The Doctor gets kidnapped by some strangers, but quickly breaks free, and tries to get to the TARDIS, only to be shot by the UNIT guards.

They take The Doctor back to the hospital where the physician says, “He’s more unconscious than anyone I’ve ever seen!” Which is the most amazing line of dialogue, ever.

In an excellent scene, The Doctor hides from the hospitals doctors in the staff room then steals clothing from them. This scene will be riffed upon in “The Eleventh Hour.”

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The production quality is vastly different than the previous seasons. They reduced the number of episodes from forty-something to a more manageable twenty-something. This serial, is a bit unique in that it was completely filmed on location on film. Usually Doctor Who has a few scenes filmed on location on 16mm, and the rest is video taped in studio. This makes for a very drastic change in Doctor Who.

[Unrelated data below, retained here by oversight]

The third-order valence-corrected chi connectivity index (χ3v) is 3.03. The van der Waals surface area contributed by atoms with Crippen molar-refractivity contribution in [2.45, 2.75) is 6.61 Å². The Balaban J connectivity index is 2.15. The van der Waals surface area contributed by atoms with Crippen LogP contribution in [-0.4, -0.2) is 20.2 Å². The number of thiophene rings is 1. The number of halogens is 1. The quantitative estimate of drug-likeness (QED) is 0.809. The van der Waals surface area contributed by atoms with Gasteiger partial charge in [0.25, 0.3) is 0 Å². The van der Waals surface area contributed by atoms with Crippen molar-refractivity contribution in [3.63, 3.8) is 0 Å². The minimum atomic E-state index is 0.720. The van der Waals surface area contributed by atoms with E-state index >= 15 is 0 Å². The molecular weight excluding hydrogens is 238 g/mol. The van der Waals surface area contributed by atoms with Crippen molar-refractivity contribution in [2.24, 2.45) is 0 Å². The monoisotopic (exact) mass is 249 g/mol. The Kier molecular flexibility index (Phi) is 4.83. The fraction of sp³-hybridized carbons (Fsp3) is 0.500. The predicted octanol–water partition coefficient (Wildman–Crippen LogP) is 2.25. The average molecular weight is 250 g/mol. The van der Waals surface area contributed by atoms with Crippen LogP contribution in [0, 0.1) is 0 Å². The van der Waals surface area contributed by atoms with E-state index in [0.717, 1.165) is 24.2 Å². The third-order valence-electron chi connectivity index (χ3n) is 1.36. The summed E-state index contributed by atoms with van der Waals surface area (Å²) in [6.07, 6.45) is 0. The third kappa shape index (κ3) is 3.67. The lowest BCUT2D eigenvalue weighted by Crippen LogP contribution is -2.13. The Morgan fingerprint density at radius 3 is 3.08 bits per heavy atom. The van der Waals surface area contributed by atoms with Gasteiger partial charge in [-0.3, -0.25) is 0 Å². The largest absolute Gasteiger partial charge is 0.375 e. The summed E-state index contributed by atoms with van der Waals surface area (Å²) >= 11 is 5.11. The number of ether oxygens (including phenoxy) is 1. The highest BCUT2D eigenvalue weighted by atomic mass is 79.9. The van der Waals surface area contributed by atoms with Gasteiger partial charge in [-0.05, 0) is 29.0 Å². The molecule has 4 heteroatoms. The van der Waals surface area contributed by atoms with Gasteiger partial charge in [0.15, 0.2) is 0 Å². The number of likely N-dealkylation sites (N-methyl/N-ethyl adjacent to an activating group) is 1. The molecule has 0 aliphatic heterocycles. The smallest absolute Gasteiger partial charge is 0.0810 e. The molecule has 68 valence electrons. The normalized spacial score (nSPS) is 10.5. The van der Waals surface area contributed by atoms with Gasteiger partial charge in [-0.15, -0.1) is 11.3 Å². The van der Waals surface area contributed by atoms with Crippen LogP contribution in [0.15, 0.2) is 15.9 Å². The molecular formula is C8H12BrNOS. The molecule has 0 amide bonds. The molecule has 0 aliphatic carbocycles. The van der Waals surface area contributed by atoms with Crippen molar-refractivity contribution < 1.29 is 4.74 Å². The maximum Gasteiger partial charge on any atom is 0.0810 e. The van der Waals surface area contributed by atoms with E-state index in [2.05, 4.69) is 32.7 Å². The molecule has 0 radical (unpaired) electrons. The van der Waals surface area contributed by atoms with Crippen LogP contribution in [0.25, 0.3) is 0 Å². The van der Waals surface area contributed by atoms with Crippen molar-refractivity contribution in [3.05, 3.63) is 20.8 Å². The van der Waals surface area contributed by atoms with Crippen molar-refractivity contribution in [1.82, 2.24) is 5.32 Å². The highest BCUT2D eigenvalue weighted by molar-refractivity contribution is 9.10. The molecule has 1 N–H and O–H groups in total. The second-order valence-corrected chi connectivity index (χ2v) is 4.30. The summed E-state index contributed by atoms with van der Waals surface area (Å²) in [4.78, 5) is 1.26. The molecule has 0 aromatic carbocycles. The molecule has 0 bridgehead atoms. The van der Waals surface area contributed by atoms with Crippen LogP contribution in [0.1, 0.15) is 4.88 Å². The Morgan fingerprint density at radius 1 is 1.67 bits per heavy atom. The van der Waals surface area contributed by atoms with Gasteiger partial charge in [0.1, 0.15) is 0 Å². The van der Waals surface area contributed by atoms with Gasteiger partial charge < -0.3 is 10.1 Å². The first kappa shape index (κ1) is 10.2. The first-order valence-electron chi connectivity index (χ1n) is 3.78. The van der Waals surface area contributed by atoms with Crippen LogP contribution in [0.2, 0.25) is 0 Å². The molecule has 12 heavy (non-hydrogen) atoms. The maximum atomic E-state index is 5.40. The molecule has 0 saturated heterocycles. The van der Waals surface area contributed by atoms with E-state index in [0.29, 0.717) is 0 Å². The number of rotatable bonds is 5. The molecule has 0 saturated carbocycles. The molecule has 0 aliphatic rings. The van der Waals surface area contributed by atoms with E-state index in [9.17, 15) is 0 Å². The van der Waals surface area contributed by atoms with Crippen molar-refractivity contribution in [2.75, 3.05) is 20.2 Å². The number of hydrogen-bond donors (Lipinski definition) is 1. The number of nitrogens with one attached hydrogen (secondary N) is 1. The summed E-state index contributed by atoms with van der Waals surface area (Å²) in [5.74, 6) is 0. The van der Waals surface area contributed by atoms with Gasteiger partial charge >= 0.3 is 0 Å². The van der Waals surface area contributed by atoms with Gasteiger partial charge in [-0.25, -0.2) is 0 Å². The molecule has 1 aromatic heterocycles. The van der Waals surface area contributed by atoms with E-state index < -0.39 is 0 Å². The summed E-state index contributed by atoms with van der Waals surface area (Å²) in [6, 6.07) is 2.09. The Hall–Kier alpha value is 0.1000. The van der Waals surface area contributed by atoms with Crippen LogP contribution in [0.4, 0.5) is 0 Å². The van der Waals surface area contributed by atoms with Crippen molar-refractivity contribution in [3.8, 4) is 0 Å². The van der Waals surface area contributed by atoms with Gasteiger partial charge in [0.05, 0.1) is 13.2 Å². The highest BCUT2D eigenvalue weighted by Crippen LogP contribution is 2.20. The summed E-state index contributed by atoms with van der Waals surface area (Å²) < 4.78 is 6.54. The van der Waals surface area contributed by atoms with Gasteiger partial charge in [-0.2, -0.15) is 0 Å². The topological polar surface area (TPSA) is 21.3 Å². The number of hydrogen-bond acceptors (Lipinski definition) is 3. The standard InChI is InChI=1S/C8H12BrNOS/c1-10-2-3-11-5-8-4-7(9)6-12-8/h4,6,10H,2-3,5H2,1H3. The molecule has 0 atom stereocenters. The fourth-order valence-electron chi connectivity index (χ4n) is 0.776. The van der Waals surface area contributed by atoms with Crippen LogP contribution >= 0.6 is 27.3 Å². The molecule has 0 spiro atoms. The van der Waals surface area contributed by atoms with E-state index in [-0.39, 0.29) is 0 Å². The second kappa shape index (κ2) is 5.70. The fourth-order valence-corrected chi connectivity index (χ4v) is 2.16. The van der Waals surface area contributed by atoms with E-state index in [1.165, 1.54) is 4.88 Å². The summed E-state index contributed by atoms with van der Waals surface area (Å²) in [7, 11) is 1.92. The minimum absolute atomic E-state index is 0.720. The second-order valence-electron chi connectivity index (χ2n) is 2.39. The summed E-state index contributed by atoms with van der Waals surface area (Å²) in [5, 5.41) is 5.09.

The mystery of the fallen spheres takes a back seat to reintroducing The Doctor, Lethbridge-Stewart, and introducing Liz Shaw.

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Creepy dude is creepy.

Episode four seems to finally get into the plot, where the plastics company is making models for Madame Tussaud’s, oddly though of top civil servants, not of famous people.

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Perhaps what make Jon Pertwee so great of a Doctor is the elasticity of his face. He’s able to bring a great level of comedy to Doctor Who.

The comparisons to “Rose” are really easy. Both Spearhead From Space and “Rose” are the start of a new era of Doctor Who. Both feature the same baddies and have shop window dummies go on a killing spree. In both stories we have to learn to love a new Doctor. I think in some ways “Rose” is better, and in other Spearhead From Space is better.

I don’t know if there’s a lot of comparison between Christopher Eccelston’s version of The Doctor and Jon Pertwee’s. Eccelston plays a damaged man who is looking for a bit of fun. Pertwee is trying to remember who he is, and hoping to run away.

In the end, these are two great Doctor Who stories.